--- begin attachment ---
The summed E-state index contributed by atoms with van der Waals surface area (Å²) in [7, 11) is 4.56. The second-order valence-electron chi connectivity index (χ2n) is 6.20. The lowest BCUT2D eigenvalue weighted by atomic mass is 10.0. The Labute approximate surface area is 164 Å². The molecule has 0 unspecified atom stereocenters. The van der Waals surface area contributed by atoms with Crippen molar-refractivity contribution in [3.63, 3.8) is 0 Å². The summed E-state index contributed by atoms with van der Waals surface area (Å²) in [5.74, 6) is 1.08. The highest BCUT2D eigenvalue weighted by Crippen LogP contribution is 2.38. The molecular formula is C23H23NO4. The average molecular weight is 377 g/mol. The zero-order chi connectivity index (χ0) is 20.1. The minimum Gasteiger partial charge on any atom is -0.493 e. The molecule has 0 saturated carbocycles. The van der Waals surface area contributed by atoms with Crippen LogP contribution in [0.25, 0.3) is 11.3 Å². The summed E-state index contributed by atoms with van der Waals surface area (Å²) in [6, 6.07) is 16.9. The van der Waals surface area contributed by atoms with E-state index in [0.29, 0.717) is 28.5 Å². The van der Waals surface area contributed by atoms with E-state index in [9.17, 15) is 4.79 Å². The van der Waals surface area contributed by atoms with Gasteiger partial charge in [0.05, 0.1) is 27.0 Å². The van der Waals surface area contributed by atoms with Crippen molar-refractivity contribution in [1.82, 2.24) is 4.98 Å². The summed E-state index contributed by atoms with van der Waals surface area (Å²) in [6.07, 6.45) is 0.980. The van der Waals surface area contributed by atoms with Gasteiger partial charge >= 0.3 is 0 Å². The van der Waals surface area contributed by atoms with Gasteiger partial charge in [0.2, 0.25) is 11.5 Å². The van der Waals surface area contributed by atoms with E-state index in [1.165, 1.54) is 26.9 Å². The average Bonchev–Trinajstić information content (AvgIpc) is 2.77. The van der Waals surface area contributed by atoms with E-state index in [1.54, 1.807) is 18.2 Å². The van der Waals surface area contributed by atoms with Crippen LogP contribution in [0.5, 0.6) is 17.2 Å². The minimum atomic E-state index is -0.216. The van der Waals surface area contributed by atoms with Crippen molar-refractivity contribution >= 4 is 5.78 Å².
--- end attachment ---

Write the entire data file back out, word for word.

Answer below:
The summed E-state index contributed by atoms with van der Waals surface area (Å²) in [7, 11) is 4.56. The second-order valence-electron chi connectivity index (χ2n) is 6.20. The lowest BCUT2D eigenvalue weighted by atomic mass is 10.0. The Labute approximate surface area is 164 Å². The molecule has 0 unspecified atom stereocenters. The van der Waals surface area contributed by atoms with Crippen molar-refractivity contribution in [3.63, 3.8) is 0 Å². The summed E-state index contributed by atoms with van der Waals surface area (Å²) in [5.74, 6) is 1.08. The highest BCUT2D eigenvalue weighted by Crippen LogP contribution is 2.38. The molecular formula is C23H23NO4. The average molecular weight is 377 g/mol. The zero-order chi connectivity index (χ0) is 20.1. The minimum Gasteiger partial charge on any atom is -0.493 e. The molecule has 0 saturated carbocycles. The van der Waals surface area contributed by atoms with Crippen LogP contribution in [0.25, 0.3) is 11.3 Å². The summed E-state index contributed by atoms with van der Waals surface area (Å²) in [6, 6.07) is 16.9. The van der Waals surface area contributed by atoms with E-state index in [0.29, 0.717) is 28.5 Å². The van der Waals surface area contributed by atoms with E-state index in [9.17, 15) is 4.79 Å². The van der Waals surface area contributed by atoms with Gasteiger partial charge in [0.05, 0.1) is 27.0 Å². The van der Waals surface area contributed by atoms with Crippen molar-refractivity contribution in [1.82, 2.24) is 4.98 Å². The summed E-state index contributed by atoms with van der Waals surface area (Å²) in [6.07, 6.45) is 0.980. The van der Waals surface area contributed by atoms with Gasteiger partial charge >= 0.3 is 0 Å². The van der Waals surface area contributed by atoms with Gasteiger partial charge in [0.2, 0.25) is 11.5 Å². The van der Waals surface area contributed by atoms with E-state index in [1.165, 1.54) is 26.9 Å². The average Bonchev–Trinajstić information content (AvgIpc) is 2.77. The van der Waals surface area contributed by atoms with E-state index in [1.54, 1.807) is 18.2 Å². The van der Waals surface area contributed by atoms with Crippen LogP contribution in [0.5, 0.6) is 17.2 Å². The minimum atomic E-state index is -0.216. The van der Waals surface area contributed by atoms with Crippen molar-refractivity contribution >= 4 is 5.78 Å².